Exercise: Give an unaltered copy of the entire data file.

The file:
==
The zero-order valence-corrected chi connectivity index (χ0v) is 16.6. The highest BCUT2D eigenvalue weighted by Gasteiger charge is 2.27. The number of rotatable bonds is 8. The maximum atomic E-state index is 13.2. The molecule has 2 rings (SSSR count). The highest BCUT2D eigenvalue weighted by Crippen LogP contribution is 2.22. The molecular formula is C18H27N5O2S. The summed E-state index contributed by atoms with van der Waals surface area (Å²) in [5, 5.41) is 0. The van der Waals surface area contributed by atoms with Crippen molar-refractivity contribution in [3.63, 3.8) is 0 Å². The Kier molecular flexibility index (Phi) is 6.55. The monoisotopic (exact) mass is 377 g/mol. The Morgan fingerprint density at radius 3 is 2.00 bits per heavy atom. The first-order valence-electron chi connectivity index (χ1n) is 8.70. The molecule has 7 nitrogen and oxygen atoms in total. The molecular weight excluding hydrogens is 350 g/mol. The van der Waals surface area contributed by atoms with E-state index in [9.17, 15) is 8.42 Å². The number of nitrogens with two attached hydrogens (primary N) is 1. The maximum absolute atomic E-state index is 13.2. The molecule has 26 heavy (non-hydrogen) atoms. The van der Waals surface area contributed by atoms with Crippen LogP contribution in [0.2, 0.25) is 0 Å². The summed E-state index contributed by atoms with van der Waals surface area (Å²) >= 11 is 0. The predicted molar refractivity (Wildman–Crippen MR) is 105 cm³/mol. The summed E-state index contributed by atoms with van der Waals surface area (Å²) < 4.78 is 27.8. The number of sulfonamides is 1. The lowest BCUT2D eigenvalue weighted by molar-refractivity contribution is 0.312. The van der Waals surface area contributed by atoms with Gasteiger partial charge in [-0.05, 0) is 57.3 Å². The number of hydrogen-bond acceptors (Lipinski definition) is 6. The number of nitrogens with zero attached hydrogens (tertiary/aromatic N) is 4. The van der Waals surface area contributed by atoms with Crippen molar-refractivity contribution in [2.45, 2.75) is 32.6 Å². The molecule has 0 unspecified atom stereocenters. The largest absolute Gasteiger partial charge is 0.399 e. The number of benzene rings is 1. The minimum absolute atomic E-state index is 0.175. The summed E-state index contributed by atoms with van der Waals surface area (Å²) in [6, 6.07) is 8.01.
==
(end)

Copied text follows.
The zero-order valence-corrected chi connectivity index (χ0v) is 16.6. The highest BCUT2D eigenvalue weighted by Gasteiger charge is 2.27. The number of rotatable bonds is 8. The maximum atomic E-state index is 13.2. The molecule has 2 rings (SSSR count). The highest BCUT2D eigenvalue weighted by Crippen LogP contribution is 2.22. The molecular formula is C18H27N5O2S. The summed E-state index contributed by atoms with van der Waals surface area (Å²) in [5, 5.41) is 0. The van der Waals surface area contributed by atoms with Crippen molar-refractivity contribution in [3.63, 3.8) is 0 Å². The Kier molecular flexibility index (Phi) is 6.55. The monoisotopic (exact) mass is 377 g/mol. The Morgan fingerprint density at radius 3 is 2.00 bits per heavy atom. The first-order valence-electron chi connectivity index (χ1n) is 8.70. The molecule has 7 nitrogen and oxygen atoms in total. The molecular weight excluding hydrogens is 350 g/mol. The van der Waals surface area contributed by atoms with E-state index in [9.17, 15) is 8.42 Å². The number of nitrogens with two attached hydrogens (primary N) is 1. The maximum absolute atomic E-state index is 13.2. The molecule has 26 heavy (non-hydrogen) atoms. The van der Waals surface area contributed by atoms with Crippen LogP contribution in [0.2, 0.25) is 0 Å². The summed E-state index contributed by atoms with van der Waals surface area (Å²) >= 11 is 0. The predicted molar refractivity (Wildman–Crippen MR) is 105 cm³/mol. The summed E-state index contributed by atoms with van der Waals surface area (Å²) < 4.78 is 27.8. The number of sulfonamides is 1. The lowest BCUT2D eigenvalue weighted by molar-refractivity contribution is 0.312. The van der Waals surface area contributed by atoms with Gasteiger partial charge in [-0.05, 0) is 57.3 Å². The number of hydrogen-bond acceptors (Lipinski definition) is 6. The number of nitrogens with zero attached hydrogens (tertiary/aromatic N) is 4. The van der Waals surface area contributed by atoms with Crippen molar-refractivity contribution in [2.45, 2.75) is 32.6 Å². The molecule has 0 unspecified atom stereocenters. The largest absolute Gasteiger partial charge is 0.399 e. The number of benzene rings is 1. The minimum absolute atomic E-state index is 0.175. The summed E-state index contributed by atoms with van der Waals surface area (Å²) in [6, 6.07) is 8.01.